Montreal

Cyclist killed in collision with truck in Rosemont

Police say the cyclist was pronounced dead at the scene. The truck driver, a 51-year-old man, was taken to hospital to be treated for shock.

The victim, a 30-year-old woman, was pronounced dead at the scene

The collision occurred around 7:30 a.m. near the intersection of St-Zotique Street and 19th Avenue, police say. (Simon-Marc Charron/Radio-Canada)

A cyclist has died after a collision with a dump truck in the Rosemont–La Petite-Patrie neighbourhood.

The collision occurred around 7:30 a.m. Monday near the intersection of St-Zotique Street and 19th Avenue, according to Const. Benoit Boisselle.

Witnesses told police that both the cyclist and the truck were heading eastbound on St-Zotique. The cyclist was hit while cycling on a bike path on the south side of the intersection.

The truck was to the left of the cyclist, and it turned right as the cyclist was crossing 19th Avenue. 

The cyclist, a 30-year-old woman, was pronounced dead at the scene.

The truck driver, a 51-year-old man, was taken to hospital to be treated for shock.

Police say it's too early to know if and what charges will be laid against the driver. 

Const. Manuel Couture, a Montreal police spokesperson, said speed was not a factor in the collision.

There is a four-way stop at the intersection, but it is relatively new. Before this spring, there was only one stop sign at 19th Avenue, which is one-way southbound.

Area resident Danny Bergeron said road work in the neighbourhood has created congestion on the roads. He said he has also noticed an increase in truck traffic recently.

"There's going to be more accidents with that construction, but I don't know what more they can do. People just have to be careful," he said.

St-Zotique was closed between 18th and 20th avenues as police investigated the incident. It has since been reopened.

Cyclists, former truck dispatcher weigh in

Martine Pratt lives in the area and she said she cycles on the bike path regularly.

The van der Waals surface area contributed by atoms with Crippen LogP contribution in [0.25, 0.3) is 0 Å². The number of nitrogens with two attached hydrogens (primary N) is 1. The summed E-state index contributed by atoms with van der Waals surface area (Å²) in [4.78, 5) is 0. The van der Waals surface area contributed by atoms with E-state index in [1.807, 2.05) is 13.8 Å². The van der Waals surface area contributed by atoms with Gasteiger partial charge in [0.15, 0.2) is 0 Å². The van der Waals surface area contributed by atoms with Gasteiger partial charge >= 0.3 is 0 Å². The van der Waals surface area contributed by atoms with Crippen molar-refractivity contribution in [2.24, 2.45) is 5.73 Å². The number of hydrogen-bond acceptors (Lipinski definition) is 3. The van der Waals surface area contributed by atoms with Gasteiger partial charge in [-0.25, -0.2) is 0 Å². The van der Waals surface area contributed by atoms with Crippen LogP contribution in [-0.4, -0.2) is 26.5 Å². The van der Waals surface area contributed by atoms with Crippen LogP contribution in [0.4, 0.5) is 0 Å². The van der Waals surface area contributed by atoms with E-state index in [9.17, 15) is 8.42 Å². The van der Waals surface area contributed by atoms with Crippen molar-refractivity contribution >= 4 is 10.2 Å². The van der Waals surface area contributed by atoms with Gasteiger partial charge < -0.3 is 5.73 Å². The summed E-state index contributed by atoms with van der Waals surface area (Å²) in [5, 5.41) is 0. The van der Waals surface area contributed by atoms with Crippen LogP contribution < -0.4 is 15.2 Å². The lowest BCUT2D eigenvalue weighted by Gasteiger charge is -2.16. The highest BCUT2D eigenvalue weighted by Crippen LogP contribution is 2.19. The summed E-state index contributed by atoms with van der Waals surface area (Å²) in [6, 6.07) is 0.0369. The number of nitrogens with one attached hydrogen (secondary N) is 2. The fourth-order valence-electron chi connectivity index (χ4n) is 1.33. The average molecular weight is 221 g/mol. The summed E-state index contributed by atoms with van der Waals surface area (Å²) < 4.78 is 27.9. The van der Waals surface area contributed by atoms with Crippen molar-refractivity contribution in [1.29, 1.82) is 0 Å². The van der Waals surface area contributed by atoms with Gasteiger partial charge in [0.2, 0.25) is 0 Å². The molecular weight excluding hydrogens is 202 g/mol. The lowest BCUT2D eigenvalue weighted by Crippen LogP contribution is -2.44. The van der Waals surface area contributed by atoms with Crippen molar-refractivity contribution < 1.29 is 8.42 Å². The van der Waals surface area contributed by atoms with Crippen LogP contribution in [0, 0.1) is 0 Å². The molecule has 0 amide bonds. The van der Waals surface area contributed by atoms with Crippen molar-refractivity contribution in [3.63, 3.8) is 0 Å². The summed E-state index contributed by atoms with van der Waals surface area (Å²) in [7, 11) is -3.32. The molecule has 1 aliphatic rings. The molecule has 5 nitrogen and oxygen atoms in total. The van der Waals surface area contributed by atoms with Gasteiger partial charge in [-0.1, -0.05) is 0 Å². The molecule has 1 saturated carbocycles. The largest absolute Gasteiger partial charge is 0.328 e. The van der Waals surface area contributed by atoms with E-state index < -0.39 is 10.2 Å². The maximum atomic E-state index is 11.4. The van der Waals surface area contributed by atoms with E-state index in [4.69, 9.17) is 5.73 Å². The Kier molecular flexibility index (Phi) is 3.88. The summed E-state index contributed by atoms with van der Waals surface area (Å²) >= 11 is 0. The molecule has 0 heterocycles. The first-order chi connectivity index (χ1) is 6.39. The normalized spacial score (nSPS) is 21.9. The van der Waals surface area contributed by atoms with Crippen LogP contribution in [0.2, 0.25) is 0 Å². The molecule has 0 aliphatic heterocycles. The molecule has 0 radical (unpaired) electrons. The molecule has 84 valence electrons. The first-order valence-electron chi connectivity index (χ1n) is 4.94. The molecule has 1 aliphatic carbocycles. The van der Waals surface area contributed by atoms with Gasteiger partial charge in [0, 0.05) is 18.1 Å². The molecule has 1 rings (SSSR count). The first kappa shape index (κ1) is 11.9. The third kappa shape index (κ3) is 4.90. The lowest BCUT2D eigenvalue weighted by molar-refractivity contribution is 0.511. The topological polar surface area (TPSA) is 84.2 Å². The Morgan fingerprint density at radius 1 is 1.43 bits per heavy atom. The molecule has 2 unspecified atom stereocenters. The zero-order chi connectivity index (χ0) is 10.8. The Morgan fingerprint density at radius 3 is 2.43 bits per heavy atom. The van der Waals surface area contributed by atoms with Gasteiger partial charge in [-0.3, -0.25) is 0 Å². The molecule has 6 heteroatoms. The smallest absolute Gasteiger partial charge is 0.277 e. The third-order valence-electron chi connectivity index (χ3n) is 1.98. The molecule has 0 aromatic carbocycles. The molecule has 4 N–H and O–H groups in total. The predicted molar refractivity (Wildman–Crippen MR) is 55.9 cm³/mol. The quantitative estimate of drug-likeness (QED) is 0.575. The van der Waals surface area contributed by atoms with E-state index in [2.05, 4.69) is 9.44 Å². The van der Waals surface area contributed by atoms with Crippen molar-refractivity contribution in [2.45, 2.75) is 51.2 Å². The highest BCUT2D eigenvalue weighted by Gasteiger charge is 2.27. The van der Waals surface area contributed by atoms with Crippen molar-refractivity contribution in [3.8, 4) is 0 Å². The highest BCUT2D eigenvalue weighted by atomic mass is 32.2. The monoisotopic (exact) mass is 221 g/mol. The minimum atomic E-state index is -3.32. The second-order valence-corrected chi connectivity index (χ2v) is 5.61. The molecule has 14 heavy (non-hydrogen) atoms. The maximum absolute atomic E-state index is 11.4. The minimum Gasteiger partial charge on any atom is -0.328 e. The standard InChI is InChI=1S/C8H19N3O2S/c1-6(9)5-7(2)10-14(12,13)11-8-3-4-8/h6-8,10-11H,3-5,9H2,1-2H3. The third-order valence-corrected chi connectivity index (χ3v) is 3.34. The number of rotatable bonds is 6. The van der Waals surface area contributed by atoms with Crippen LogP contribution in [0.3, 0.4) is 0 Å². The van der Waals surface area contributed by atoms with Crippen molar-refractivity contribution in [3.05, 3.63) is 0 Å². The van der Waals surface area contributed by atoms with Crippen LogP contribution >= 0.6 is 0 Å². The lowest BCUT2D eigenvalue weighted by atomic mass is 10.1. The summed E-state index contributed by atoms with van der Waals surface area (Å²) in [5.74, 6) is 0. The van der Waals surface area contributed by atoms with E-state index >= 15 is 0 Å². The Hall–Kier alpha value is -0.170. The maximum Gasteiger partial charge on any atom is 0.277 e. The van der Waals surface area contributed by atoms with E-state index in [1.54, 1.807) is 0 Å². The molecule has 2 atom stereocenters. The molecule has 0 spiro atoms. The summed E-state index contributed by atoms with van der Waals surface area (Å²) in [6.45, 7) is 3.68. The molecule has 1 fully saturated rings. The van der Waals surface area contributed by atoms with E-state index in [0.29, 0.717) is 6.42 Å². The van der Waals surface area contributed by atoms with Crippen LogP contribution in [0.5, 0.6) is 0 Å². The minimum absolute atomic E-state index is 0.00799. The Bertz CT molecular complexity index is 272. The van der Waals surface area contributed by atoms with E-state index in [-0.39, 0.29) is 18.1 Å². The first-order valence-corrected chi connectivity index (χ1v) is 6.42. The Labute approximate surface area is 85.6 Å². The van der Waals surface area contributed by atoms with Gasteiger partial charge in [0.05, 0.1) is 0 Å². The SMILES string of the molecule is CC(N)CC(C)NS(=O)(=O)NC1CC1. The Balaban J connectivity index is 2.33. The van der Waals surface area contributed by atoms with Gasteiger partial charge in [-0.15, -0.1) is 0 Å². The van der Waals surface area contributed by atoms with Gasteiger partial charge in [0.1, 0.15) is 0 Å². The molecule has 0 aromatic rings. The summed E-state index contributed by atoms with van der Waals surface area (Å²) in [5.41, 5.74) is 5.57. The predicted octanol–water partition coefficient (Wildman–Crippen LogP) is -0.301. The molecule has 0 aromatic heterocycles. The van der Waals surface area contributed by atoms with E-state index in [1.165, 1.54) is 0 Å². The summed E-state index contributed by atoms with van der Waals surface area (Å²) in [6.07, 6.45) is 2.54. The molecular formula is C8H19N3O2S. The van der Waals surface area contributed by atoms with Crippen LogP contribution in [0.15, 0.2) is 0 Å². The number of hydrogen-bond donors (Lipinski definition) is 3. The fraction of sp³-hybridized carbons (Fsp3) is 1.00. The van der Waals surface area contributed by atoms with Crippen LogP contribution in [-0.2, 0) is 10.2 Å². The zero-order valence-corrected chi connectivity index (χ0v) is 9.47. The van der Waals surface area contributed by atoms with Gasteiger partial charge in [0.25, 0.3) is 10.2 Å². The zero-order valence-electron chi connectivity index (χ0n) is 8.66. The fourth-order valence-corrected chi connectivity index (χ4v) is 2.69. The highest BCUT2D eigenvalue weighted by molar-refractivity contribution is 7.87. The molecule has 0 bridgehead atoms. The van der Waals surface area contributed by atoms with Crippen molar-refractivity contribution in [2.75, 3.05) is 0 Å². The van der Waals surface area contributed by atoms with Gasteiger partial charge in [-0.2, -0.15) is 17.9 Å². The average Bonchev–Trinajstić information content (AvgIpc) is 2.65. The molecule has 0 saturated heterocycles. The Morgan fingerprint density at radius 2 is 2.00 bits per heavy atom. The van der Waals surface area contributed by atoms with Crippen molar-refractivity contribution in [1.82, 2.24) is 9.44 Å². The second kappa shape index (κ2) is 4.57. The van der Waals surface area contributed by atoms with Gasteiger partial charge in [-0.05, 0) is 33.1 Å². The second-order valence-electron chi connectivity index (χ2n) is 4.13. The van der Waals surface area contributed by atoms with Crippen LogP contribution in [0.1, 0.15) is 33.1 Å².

She said she avoids trucks and will wait until they pass before riding on because she's afraid of getting hurt. 

"A truck that's turning doesn't see cyclists as they pass," she said. "It can result in fatal injuries like this one."

After the 2014 death of a cyclist, Mathilde Blais, who was hit by a truck while cycling under the Des Carrières viaduct on St-Denis Street, coroner Paul Dionne recommended that Transport Canada make side guards a requirement on trucks.

For Noah Handa-Kipphoff, a bike courier who often rides on St-Zotique, the neighbourhood is one of the better places to cycle in the city thanks to its well-paved roads and bike lanes going in both directions. (Sudha Krishnan/CBC)

Dionne said one of these rails could have saved Blais' life. 

The same recommendation was made in 2016 when cyclist Salim Aoudia was struck and killed by a transport truck in Griffintown. 

For Noah Handa-Kipphoff, a bike courier who often rides on St-Zotique, the neighbourhood is one of the better places to cycle in the city thanks to its well-paved roads and bike lanes going in both directions.

"The construction's always a problem … but overall I think this is one of the better spots to cycle in," Handa-Kipphoff said.

He said he usually keeps his distance from trucks on the road, making sure to slow down and let the truck go first.

It would be useful to put in place a law that requires trucks to have dash cams, he said.

Denis Hancock lives in the area and was a truck dispatcher for 17 years. He says that truck drivers have limited visibility. (Sudha Krishnan/CBC)

Denis Hancock lives in the area and was a truck dispatcher for 17 years. He says that truck drivers have limited visibility, and cyclists should never try to go around the vehicles.

"Even if they have 30 mirrors, there are certain spots they can't see," Hancock said.

With files from CBC's Lauren McCallum and Sudha Krishnan

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